Many times I have heard folks say, "If I ever lost a son or daughter, I hope I would handle such a loss with the grace and compassion as the Heaths have." I feel this way myself.

We have shared some wonderful times with them, some laughter and sorrow, and they have always treated us like family.

Look for us this summer in our trailer. We'll be comin' for your $52.00 to join up in the 52 CLUB. With the power of one (that one is YOU), we can turn $1.00 a week into 52 weeks an annual donation of $52.00. Our goal is 19,800 members by the end of Aug. 2004.

If everyone in fire followed the example of the Heaths, by joining the 52 CLUB we will have enough money to take care of our own, and even their children they leave behind.

Thank you Jodie and Steve for your example, and for your strength and heart. Steve and Darrel, thanks for the trailer. We'll run the wheels off of it this summer.

Vicki Minor
Wildland Firefighter Foundation

We see that Steve can weld trailers. <haw> Can he paint, too, or are you counting on the white, completely unadorned trailer to get the message out? Send in another photo after ya get the paint job on, will ya?
Folks, give the Foundation a call and join up. 52 Club. Ab.
6/8 TheSquirrel

I would suggest you do go down and "bug" the guys on shift, alot more of the hiring process is determined by the impression you make before and after the application and testing process than many know. I can't speak from experience about LA county but every place I've had experience with likes to have a face to go with the application. It really isn't bugging them if you are prepared, make a list of your questions and write down the answers you get so they can see you are serious about it, also so you remember what they told you (write down names, it sounds silly if you call up asking for the tall guy with brown hair, I think he was a captain but not sure). Bringing cookies, Ice cream etc to structure oriented departments seems to be the standard payment and helps grease the wheels (about asking questions, not getting hired), probably a good idea for CDF, USFS, BLM etc but it doesn't seem to be the norm for them to expect it. I would suggest you spend more time asking about the program, department, what you can do to make yourself a better candidate etc and less time on yourself, just let them know you've got the quals to get hired but understand they are not likely to be impressed with your resume so don't get caught in the trap of talking about how great you are (a humble approach goes far), this may not be an issue for you personally but it is surprising how many firefighter candidates will try to make themselves look more qualified than the person doing the hiring. Community service and activities that show your ability to do the job should be mentioned (sports you play etc), construction skills, mechanical experience etc not just fire training. Even if you don't get picked up right away I'm pretty sure LA county just like every other wildland program hires late season firefighters to replace those who don't work out, return to school or get hired full time elsewhere.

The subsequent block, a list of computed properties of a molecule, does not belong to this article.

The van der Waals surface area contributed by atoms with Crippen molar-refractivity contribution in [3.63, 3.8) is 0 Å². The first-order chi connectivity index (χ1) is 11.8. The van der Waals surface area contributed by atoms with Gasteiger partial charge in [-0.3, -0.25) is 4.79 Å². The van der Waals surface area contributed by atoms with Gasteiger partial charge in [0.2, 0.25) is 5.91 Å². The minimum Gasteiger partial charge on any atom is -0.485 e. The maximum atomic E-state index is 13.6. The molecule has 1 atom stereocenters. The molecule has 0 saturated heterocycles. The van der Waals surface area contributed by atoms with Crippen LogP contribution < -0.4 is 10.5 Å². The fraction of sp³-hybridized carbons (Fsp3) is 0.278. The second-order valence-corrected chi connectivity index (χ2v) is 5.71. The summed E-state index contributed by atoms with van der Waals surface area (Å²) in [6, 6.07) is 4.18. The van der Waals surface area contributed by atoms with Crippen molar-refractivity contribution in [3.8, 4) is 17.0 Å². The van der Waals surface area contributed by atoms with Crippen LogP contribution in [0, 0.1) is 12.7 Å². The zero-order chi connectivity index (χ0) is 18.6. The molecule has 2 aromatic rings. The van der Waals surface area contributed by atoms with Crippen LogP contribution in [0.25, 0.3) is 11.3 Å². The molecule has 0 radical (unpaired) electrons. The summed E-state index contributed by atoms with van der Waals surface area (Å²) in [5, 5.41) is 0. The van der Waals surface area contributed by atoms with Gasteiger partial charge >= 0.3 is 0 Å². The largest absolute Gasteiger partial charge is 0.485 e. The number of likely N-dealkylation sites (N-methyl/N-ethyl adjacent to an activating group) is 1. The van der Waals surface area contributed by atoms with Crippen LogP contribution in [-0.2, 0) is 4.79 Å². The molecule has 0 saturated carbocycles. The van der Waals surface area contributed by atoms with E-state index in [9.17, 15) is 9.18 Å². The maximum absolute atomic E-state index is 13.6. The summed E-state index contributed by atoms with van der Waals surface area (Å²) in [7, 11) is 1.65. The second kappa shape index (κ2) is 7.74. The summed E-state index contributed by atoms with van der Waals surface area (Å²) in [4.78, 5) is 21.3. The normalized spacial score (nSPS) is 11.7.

Good luck

6/8 Re: Nameless AT pilot

Ab. wrote: At no time did Dr. Gumby call pilots names as your quotes imply. We try to stick to issues on theysaid. Name calling, in general, doesn't promote informative dialog. Ab.

...and on May 28th Dr. Gumby wrote:

Demand new air tankers now.
It will be painfull for awhile I know, but no less painfull than watching the wings fold in on some nameless bastard trying his/her best to deliver retardant to the groundpounders below.

I saw it also. AT pilot. In fact it was directed at the wife of an Air tanker pilot. Of course he didn't know that. But that is what the problem is with many of the folks that write on this board. It's perfectly acceptable to be concerned with AT accidents, as it is for the pilots of the AT's to be concerned with YOUR accidents. But by and large, most of you do not know anything about the sittuation at hand. You guys should do all you can to fix any problems on the ground, and prevent anymore of your accidents, and system failures. But let the experts in aerial firefighting fix theirs.

I'm sure that every AT crew out there has a story about steering an airplane, and in the process exposing themselves to a hazard, down to drop on some nameless...B..that got into a bad sittuation. But they have the courtesy to not actually call tham a nameless...B's..


P.S. How many firefighter (passengers) have been killed in helicopter accidents in the past few years?

OK, I stand corrected: that one slipped past me. I even did a search on it and nothing came up. Ab.
6/8 Sincere condolences to Larry Hoffman’s family.

Another Pack Test death….
Heavy air tankers are gone because the program was deemed to be unsafe.

Food for thought.

Sign me,
6/8 Dr. Gumby,

You seem to be a very outspoken person in regards to firefighting and the use of aerial resources. Just so you know, those "nameless, faceless <snip>," have names and faces. Some even have families, many have died in the line of duty. If you were so inclined, you could find out those names by checking the AAP website.